By JP Ellison –
In a recent post we described the Generic Pharmaceutical Association’s amicus brief in the POM case, which urged the Supreme Court to “be cognizant of the differences” among FDA regulated products. In particular, GPhA urged that ‘[e]ven if petitioner is allowed to proceed with certain aspects of its claim, the Court should make clear that such a decision does not license second-guessing explicit FDA approvals, and in particular, FDA approvals under the agency’s authority to review and approve the licensing, labeling, and marketing of pharmaceuticals.” That admonition from GPhA was brought to mind by a recent district court ruling regarding Lanham Act claims against a manufacturer of generic buproprion hydrochloride, in a case brought by the brand manufacturer.
The regulatory history of buproprion is described here in detail, but suffice it to say, FDA determined generics to be bioequivalent, and then reversed course a number of years later.
In the Lanham Act case, in an unusually long footnote, the district court ruled that “Plaintiff has alleged numerous instances in which Defendant made literally false statements as to the bioequivalence of [the generic].”
The generic defendant moved to dismiss. The court characterized the defendant’s argument as follows:
Defendant, in its motion to dismiss, claims that the Food Drug and Cosmetics Act (the “FD&C”) delegates decisions of bioequivalence to the FDA. Defendant argues that Plaintiff is attempting to relitigate the decision of the FDA and/or privately enforce the FD&C, both of which are prohibited. Furthermore, Defendant claims that as the FDA originally designated Budeprion XL as bioequivalent to Wellbutrin XL, the statement cannot be false or misleading as a matter of law and private litigation over that fact is precluded.
After a review of the Lanham Act legal landscape regarding FDA regulated products, the district court sets forth the following analysis:
In the matter sub judice, the Court notes that initially the FDA approved of the ANDA for Budeprion XL and, in doing so, approved of it as bioequivalent to Wellbutrin XL. Compl. ¶¶ 27, 36-39. If Budeprion XL retained that FDA approval then Plaintiff’s claim under the Lanham Act, as it relates to statements alleging bioequivalence, may very well have been preempted under the Lanham Act. See Sandoz, 902 F.2d at 231. The FDA, however, subsequently determined that Budeprion XL was not bioequivalent to Budeprion. Defendant argues that the FDA’s previous decision “does not change history” and that the 2012 decision is “a new decision based on new information.” Def.’s Mem. 22, ECF No. 14, Apr. 3, 2013. Defendant claims that this later decision did “nothing to change the fact that Budeprion was, until that change of position, rated AB and found bioequivalent,” and that the “FDA’s change of position cannot be the basis for retroactive liability”. Def’s Mem 23.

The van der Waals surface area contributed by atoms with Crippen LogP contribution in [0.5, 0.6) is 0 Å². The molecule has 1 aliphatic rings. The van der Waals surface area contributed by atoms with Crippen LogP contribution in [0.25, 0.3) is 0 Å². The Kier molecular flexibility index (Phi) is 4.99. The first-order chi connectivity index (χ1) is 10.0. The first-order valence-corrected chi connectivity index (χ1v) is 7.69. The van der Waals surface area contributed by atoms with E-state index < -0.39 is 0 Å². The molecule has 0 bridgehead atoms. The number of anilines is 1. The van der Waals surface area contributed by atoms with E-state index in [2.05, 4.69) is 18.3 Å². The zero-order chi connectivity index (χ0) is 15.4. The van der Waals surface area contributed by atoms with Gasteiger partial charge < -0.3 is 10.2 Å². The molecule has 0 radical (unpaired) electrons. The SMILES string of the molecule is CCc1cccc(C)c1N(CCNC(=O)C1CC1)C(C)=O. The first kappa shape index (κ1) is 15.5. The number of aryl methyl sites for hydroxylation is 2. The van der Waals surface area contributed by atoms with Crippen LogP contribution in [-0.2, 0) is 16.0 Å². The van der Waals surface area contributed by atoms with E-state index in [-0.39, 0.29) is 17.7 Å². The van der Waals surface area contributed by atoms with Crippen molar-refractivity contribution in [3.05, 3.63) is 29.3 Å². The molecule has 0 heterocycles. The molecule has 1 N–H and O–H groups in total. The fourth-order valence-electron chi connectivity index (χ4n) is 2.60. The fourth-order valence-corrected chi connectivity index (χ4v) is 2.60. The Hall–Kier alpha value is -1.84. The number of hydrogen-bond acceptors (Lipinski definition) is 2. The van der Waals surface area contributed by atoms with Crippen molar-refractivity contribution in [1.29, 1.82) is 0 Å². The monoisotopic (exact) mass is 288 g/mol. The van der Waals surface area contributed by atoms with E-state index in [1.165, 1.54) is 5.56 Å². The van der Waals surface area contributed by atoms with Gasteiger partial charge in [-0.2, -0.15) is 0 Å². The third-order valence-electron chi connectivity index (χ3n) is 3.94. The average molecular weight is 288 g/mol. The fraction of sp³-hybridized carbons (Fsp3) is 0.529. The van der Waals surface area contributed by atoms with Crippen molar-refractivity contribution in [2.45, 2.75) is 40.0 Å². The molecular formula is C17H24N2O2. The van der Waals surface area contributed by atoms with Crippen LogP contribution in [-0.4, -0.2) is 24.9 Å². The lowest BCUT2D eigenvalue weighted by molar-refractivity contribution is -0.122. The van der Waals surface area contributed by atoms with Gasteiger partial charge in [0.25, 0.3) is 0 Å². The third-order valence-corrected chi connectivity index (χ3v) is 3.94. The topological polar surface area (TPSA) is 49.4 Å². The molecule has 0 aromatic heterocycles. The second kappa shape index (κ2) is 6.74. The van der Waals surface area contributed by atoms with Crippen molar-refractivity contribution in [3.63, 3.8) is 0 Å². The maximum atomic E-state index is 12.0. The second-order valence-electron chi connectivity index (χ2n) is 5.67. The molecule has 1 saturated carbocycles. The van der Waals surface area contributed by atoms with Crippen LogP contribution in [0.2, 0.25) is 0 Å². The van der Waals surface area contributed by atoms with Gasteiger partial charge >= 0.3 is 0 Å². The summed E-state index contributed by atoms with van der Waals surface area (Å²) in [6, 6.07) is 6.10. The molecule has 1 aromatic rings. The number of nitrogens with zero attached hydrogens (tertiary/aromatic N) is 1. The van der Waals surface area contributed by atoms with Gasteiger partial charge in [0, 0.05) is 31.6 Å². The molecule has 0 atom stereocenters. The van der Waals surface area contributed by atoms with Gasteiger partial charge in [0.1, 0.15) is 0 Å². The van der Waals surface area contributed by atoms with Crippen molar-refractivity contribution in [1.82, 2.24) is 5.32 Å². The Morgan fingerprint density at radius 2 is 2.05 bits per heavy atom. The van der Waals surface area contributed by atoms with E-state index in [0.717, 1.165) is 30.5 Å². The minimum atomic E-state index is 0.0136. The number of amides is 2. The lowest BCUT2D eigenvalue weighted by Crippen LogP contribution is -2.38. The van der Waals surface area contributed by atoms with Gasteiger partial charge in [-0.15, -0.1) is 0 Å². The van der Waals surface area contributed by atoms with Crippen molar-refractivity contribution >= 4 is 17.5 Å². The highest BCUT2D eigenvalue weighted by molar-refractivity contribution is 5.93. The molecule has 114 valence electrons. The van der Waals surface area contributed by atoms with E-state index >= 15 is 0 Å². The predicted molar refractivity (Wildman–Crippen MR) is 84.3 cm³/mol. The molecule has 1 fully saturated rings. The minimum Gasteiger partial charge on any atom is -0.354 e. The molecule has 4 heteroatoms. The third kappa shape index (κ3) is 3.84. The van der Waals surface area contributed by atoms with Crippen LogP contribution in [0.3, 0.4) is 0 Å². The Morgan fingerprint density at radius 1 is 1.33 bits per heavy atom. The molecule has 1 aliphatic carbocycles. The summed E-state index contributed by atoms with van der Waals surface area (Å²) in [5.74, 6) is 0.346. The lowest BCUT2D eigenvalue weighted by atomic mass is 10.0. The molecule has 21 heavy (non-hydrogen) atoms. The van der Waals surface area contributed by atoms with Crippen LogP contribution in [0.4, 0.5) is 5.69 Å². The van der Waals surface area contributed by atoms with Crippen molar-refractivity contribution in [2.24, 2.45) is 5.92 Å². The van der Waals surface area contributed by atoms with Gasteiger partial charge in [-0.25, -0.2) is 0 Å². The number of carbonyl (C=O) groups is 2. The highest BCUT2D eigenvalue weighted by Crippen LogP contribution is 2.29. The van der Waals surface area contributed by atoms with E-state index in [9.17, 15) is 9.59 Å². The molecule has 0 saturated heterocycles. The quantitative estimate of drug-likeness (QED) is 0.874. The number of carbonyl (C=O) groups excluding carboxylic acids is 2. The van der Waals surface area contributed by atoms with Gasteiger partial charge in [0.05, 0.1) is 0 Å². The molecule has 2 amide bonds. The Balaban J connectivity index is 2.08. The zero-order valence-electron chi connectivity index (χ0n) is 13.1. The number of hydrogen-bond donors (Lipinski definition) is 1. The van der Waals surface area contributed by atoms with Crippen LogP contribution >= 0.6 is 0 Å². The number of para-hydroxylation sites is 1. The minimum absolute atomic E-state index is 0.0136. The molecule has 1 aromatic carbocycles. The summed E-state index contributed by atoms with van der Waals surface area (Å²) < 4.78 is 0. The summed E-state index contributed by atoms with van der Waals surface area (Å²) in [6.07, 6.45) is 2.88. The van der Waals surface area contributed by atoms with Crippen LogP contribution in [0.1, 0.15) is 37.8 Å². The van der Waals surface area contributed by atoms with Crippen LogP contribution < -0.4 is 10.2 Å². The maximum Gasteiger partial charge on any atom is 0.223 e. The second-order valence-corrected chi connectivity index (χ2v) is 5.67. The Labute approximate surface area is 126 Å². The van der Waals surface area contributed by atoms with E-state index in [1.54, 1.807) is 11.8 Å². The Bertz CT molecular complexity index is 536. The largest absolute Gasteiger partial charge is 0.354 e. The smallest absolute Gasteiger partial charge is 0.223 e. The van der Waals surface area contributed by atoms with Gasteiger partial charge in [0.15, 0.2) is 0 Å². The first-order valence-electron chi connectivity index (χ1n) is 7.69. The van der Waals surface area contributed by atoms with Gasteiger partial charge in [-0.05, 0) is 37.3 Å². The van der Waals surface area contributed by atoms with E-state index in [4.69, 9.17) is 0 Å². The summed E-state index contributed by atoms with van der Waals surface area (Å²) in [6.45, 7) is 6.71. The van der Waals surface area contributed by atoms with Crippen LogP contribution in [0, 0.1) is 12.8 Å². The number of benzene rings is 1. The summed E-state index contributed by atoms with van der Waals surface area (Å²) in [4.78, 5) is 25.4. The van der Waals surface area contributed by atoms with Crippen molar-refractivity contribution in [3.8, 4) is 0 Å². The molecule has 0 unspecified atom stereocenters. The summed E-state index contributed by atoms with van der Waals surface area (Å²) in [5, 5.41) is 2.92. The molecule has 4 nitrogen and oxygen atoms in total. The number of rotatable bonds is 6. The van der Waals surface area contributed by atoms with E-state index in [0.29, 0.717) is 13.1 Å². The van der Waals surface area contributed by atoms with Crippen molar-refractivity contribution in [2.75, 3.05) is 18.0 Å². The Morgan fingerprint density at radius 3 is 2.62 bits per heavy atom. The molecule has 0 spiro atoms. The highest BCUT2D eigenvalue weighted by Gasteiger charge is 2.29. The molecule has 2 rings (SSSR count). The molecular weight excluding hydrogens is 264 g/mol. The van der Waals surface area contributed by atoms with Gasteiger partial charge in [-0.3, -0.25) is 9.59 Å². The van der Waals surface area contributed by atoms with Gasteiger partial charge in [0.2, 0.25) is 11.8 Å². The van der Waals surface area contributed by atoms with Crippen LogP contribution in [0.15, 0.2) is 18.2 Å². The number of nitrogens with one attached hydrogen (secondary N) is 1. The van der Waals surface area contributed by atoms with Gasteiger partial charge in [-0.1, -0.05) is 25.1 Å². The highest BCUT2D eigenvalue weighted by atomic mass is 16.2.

Defendant’s argument misstates Lanham Act liability, Plaintiff’s theory of the case, and the preclusive effect of an FDA decision upon a private Lanham Act action. Lanham Act liability is triggered by literally false statements and does not require intent, knowledge, recklessness, or negligence on the part of the Defendant, thus good faith reliance on the FDA’s previous decision is not dispositive. See, e.g., Novartis Consumer Health, Inc., 290 F.3d at 586; U.S. Healthcare, Inc., 898 F.2d at 922-923. FDA findings have a preclusive effect on Lanham act liability not because “mere compliance with the FDCA or with FDA regulations will always (or will even generally) insulate a defendant from Lanham Act liability,” Pom Wonderful LLC v. Coca-Cola Co., 679 F.3d at 1178, but rather because courts should not second guess the scientific determinations of the FDA as the FDA is better suited and statutorily enabled to make such decisions, Sandoz, 902 F.2d at 231. As the FDA has allegedly found that the two drugs are not bioequivalent, the FDAs scientific findings would not preclude the Court from eventually making a determination that Wellbutrin XL and Budeprion XL were not bioequivalent.
The court goes on to note other bases upon which it concluded that the complaint states a claim, but as to the above, the upshot of the court’s analysis is that even though FDA initially determined that the product was bioequivalent, it reversed course, and therefore, a Lanham Act claim was not barred. Although the court suggests that this does not constitute second-guessing FDA, it is hard to see how FDA’s decision is not second-guessed if Lanham Act liability can attach during a time when FDA’s bioequivalence decision was in effect. More generally, the court’s reasoning seems to raise the prospect that a company could be subject to Lanham Act liability for something that the FDA had specifically authorized if the agency later changed its mind.
A denial of a motion to dismiss is not appealable, so this case will likely play out in the district court for the immediate future. If nothing else, this case reinforces our view that the steady stream of Lanham Act cases involving FDA regulated products will continue.